- Captain Albert's Blog -

Stories from the Sea, Past and Present

12 December 2014; Casablanca, Morocco.

During the night and the morning the swell did build up as predicted and to such an extent that there was a surge going through the port. Even the ships deep in the harbor, protected by two finger piers felt it. A surge is not really a swell or waves that run through a port it is more a sort of pressure wave caused by the sea outside that is pushed through the breakwaters and into the harbor. It runs all the way in and is then sucked all the way out again. Only to be repeated a few minutes later. As a result all the ships were riding along the dock, causing the occasional rope to break.  But for the rest it was a great day. Sunshine and not too warm or too cold and that is always good news for the tours.

On board we geared up today for a big drill, Fire drill combined with Triage. This means that we simulate a fire or a collision with multiple casualties and then the ships complement has to support the medical team here to deal with a large influx of patients. This time I managed to get 25 volunteers and they all acted out, with great gusto, the various injuries that were given to them. From being near death, to being hysterical, to having a broken arm, to missing both legs or suffering from burns or gas inhalation.

After the Emergency Response Teams have fought the fire and secured the area, a Medical Officer is let into the disaster area and will triage ( = assess & select) the casualties, which are then taken to separate area’s for further  treatment.  That goes by colors.

We use Triage Flags, same as in the army, to indicate the treatment area's.

We use Triage Flags, same as in the army, to indicate the treatment area’s.

Green = walking wounded ————— not urgent

Yellow = need treatment ——————– but can wait

Red = urgent ———————— if treated now, we might save a life

Black = lost causes.

Transport of the casualty

Transport of the casualty

 

 

While the Triage Officer is color coding, support troops, stretcher teams etc. are starting to move the casualties to the various treatment areas.  The rest of the medical team will be in the Red Zone, as those are critical, the rest can wait. The challenge of the drill is to do it safely, fast and with good communication.

 

 

A drill like this takes nearly a full day to set up and that cannot be expected from the ship and thus I always offer to organize one when I am on board.  It is a three day stage, the first day, table top = discussion of what is going to happen, 2nd day the drill, 3rd day, review and lessons learned. All the observations and comments that are made by those who have to do it, are taken on board and go with me to the home office for further review and hopefully they will help to improve our procedures.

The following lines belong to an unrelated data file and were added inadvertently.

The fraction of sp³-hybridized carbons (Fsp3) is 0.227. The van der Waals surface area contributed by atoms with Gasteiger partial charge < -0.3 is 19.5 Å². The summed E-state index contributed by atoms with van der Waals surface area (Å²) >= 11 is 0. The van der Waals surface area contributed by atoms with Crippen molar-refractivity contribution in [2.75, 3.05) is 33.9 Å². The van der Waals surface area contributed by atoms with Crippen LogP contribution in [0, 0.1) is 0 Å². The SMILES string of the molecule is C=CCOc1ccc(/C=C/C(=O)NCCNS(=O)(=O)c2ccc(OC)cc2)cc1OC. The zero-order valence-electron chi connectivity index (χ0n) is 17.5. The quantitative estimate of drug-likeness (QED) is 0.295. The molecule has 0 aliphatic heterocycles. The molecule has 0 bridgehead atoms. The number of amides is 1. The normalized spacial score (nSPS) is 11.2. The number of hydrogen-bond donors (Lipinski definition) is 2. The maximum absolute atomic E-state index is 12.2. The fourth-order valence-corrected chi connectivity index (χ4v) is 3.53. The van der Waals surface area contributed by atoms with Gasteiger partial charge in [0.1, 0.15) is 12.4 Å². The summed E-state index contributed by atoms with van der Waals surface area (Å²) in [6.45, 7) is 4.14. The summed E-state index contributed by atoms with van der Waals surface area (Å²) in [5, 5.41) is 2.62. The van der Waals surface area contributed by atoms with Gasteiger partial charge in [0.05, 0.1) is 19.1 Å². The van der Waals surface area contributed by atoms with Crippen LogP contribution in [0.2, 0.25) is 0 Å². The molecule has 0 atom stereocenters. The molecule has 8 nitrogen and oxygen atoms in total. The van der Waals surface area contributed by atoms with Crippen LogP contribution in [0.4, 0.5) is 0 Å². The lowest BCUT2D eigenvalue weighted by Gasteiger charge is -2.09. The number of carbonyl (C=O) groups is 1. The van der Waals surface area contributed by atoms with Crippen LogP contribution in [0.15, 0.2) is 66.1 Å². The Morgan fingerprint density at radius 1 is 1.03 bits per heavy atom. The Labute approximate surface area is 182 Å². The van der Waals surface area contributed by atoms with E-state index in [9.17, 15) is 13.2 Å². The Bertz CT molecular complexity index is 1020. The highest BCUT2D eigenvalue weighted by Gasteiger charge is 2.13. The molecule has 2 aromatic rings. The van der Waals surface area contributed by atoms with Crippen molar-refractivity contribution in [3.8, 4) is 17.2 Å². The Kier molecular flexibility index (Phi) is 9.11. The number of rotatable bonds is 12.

The medial team dealing with a "Red" case

The medial team dealing with a “Red” case

Today was a very good drill. The volunteers acted with great passion, all the teams were very enthusiastic and the team work ensured that all objectives were reached.  The latter is for a drill like this with about 80 people involved not so easy to achieve. But Team Rotterdam did it. I was genuinely impressed.

We left this evening just after 7 pm. As soon as all the tours had returned. The Captain had warned everybody that we would roll again when going outside but as expected it was less then when coming in. It is always better for a ship to catch the swell on the bow than on the stern as swell has a tendency to lift the stern, while the bow just cuts through it.

 

Tonight we are sailing along the coast of Morocco again, safely away from the fishing boats. If my past experience guides me, then there will be a lot more tonight – further north up the coast – than yesterday – further south down the coast -.

Then tomorrow we will be docked at Tangier by 0800 in the morning. Noon time temperature will be a balmy 17 oC / 63 o F.

(note: All photos courtesy 3rd Officer Chris Troisfontaine)

2 Comments

  1. Captain Albert
    As you well know you just cannot have too much training so that when a real emergency happens muscle memory kicks in and the result saves lives!
    Love reading your blog–what ever the topic happens to be.
    Regards
    Roger T

  2. Very impressive preparation for a disaster we all hope will never happen.

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